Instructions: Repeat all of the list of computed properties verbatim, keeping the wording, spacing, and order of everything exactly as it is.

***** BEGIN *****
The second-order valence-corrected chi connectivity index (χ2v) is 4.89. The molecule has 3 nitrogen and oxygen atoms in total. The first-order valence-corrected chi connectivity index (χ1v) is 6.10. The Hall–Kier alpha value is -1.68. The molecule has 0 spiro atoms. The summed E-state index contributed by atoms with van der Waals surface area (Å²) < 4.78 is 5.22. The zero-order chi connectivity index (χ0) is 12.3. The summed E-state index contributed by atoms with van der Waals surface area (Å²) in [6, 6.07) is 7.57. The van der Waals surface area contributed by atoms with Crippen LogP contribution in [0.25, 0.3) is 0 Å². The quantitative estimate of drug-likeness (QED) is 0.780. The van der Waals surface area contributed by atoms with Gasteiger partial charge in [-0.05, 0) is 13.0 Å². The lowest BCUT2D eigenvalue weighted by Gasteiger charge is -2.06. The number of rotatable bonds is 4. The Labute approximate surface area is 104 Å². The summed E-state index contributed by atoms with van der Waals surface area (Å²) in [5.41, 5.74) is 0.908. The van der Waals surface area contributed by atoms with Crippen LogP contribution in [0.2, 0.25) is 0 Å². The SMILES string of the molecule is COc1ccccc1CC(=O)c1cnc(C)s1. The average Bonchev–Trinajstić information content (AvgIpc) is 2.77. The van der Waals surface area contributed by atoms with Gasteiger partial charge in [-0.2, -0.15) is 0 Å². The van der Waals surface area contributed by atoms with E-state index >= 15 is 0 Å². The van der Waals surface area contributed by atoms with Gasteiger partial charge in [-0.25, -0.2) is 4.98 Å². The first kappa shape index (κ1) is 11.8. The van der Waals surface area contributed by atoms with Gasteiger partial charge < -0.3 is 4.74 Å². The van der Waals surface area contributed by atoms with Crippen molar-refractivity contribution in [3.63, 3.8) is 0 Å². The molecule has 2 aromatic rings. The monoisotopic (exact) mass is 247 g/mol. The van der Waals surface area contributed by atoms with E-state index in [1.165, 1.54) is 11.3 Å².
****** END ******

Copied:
The second-order valence-corrected chi connectivity index (χ2v) is 4.89. The molecule has 3 nitrogen and oxygen atoms in total. The first-order valence-corrected chi connectivity index (χ1v) is 6.10. The Hall–Kier alpha value is -1.68. The molecule has 0 spiro atoms. The summed E-state index contributed by atoms with van der Waals surface area (Å²) < 4.78 is 5.22. The zero-order chi connectivity index (χ0) is 12.3. The summed E-state index contributed by atoms with van der Waals surface area (Å²) in [6, 6.07) is 7.57. The van der Waals surface area contributed by atoms with Crippen LogP contribution in [0.25, 0.3) is 0 Å². The quantitative estimate of drug-likeness (QED) is 0.780. The van der Waals surface area contributed by atoms with Gasteiger partial charge in [-0.05, 0) is 13.0 Å². The lowest BCUT2D eigenvalue weighted by Gasteiger charge is -2.06. The number of rotatable bonds is 4. The Labute approximate surface area is 104 Å². The summed E-state index contributed by atoms with van der Waals surface area (Å²) in [5.41, 5.74) is 0.908. The van der Waals surface area contributed by atoms with Crippen LogP contribution in [0.2, 0.25) is 0 Å². The SMILES string of the molecule is COc1ccccc1CC(=O)c1cnc(C)s1. The average Bonchev–Trinajstić information content (AvgIpc) is 2.77. The van der Waals surface area contributed by atoms with Gasteiger partial charge in [-0.2, -0.15) is 0 Å². The van der Waals surface area contributed by atoms with E-state index >= 15 is 0 Å². The van der Waals surface area contributed by atoms with Gasteiger partial charge in [-0.25, -0.2) is 4.98 Å². The first kappa shape index (κ1) is 11.8. The van der Waals surface area contributed by atoms with Gasteiger partial charge < -0.3 is 4.74 Å². The van der Waals surface area contributed by atoms with Crippen molar-refractivity contribution in [3.63, 3.8) is 0 Å². The molecule has 2 aromatic rings. The monoisotopic (exact) mass is 247 g/mol. The van der Waals surface area contributed by atoms with E-state index in [1.165, 1.54) is 11.3 Å².